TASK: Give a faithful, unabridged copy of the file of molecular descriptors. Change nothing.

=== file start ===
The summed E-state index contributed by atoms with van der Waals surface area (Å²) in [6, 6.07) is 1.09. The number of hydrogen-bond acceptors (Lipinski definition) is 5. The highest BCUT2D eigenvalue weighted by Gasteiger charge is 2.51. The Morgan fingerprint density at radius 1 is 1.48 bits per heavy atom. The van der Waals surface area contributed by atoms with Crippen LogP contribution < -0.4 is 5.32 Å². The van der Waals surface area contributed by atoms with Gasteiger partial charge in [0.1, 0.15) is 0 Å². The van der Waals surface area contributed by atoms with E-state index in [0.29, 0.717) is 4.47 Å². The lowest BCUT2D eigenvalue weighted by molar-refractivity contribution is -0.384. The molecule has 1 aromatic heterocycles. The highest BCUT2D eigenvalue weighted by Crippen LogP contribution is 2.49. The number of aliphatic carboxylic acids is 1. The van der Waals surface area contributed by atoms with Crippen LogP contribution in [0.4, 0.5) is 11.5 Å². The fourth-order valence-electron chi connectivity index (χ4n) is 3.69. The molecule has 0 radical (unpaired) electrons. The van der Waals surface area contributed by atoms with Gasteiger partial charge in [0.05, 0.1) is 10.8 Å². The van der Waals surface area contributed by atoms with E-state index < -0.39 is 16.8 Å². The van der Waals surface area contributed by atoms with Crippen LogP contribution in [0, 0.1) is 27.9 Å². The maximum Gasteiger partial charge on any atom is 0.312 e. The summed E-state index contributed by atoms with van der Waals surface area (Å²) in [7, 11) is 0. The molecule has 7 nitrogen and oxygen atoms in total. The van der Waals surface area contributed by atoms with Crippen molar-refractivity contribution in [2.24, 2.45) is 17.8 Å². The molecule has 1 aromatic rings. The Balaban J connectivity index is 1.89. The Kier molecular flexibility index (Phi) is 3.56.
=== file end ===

The summed E-state index contributed by atoms with van der Waals surface area (Å²) in [6, 6.07) is 1.09. The number of hydrogen-bond acceptors (Lipinski definition) is 5. The highest BCUT2D eigenvalue weighted by Gasteiger charge is 2.51. The Morgan fingerprint density at radius 1 is 1.48 bits per heavy atom. The van der Waals surface area contributed by atoms with Crippen LogP contribution < -0.4 is 5.32 Å². The van der Waals surface area contributed by atoms with Gasteiger partial charge in [0.1, 0.15) is 0 Å². The van der Waals surface area contributed by atoms with E-state index in [0.29, 0.717) is 4.47 Å². The lowest BCUT2D eigenvalue weighted by molar-refractivity contribution is -0.384. The molecule has 1 aromatic heterocycles. The highest BCUT2D eigenvalue weighted by Crippen LogP contribution is 2.49. The number of aliphatic carboxylic acids is 1. The van der Waals surface area contributed by atoms with Crippen LogP contribution in [0.4, 0.5) is 11.5 Å². The fourth-order valence-electron chi connectivity index (χ4n) is 3.69. The molecule has 0 radical (unpaired) electrons. The van der Waals surface area contributed by atoms with Gasteiger partial charge in [0.05, 0.1) is 10.8 Å². The van der Waals surface area contributed by atoms with E-state index < -0.39 is 16.8 Å². The van der Waals surface area contributed by atoms with Crippen LogP contribution in [0, 0.1) is 27.9 Å². The maximum Gasteiger partial charge on any atom is 0.312 e. The summed E-state index contributed by atoms with van der Waals surface area (Å²) in [7, 11) is 0. The molecule has 7 nitrogen and oxygen atoms in total. The van der Waals surface area contributed by atoms with Crippen molar-refractivity contribution in [2.24, 2.45) is 17.8 Å². The molecule has 1 aromatic rings. The Balaban J connectivity index is 1.89. The Kier molecular flexibility index (Phi) is 3.56.